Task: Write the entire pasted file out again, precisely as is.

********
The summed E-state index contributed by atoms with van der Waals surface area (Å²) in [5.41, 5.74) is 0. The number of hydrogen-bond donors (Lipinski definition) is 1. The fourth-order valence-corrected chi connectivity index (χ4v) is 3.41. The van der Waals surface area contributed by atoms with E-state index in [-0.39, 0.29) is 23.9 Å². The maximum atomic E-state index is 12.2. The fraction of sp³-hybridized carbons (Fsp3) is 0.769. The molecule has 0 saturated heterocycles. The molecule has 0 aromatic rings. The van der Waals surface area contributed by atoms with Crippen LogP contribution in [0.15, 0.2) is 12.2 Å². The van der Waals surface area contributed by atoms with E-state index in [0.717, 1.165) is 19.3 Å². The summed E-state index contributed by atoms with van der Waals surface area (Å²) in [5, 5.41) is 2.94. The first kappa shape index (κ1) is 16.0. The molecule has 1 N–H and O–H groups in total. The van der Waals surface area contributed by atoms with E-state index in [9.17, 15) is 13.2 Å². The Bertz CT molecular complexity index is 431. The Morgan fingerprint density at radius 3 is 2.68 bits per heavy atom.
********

The summed E-state index contributed by atoms with van der Waals surface area (Å²) in [5.41, 5.74) is 0. The number of hydrogen-bond donors (Lipinski definition) is 1. The fourth-order valence-corrected chi connectivity index (χ4v) is 3.41. The van der Waals surface area contributed by atoms with E-state index in [-0.39, 0.29) is 23.9 Å². The maximum atomic E-state index is 12.2. The fraction of sp³-hybridized carbons (Fsp3) is 0.769. The molecule has 0 saturated heterocycles. The molecule has 0 aromatic rings. The van der Waals surface area contributed by atoms with Crippen LogP contribution in [0.15, 0.2) is 12.2 Å². The van der Waals surface area contributed by atoms with E-state index in [0.717, 1.165) is 19.3 Å². The summed E-state index contributed by atoms with van der Waals surface area (Å²) in [5, 5.41) is 2.94. The first kappa shape index (κ1) is 16.0. The molecule has 1 N–H and O–H groups in total. The van der Waals surface area contributed by atoms with E-state index in [9.17, 15) is 13.2 Å². The Bertz CT molecular complexity index is 431. The Morgan fingerprint density at radius 3 is 2.68 bits per heavy atom.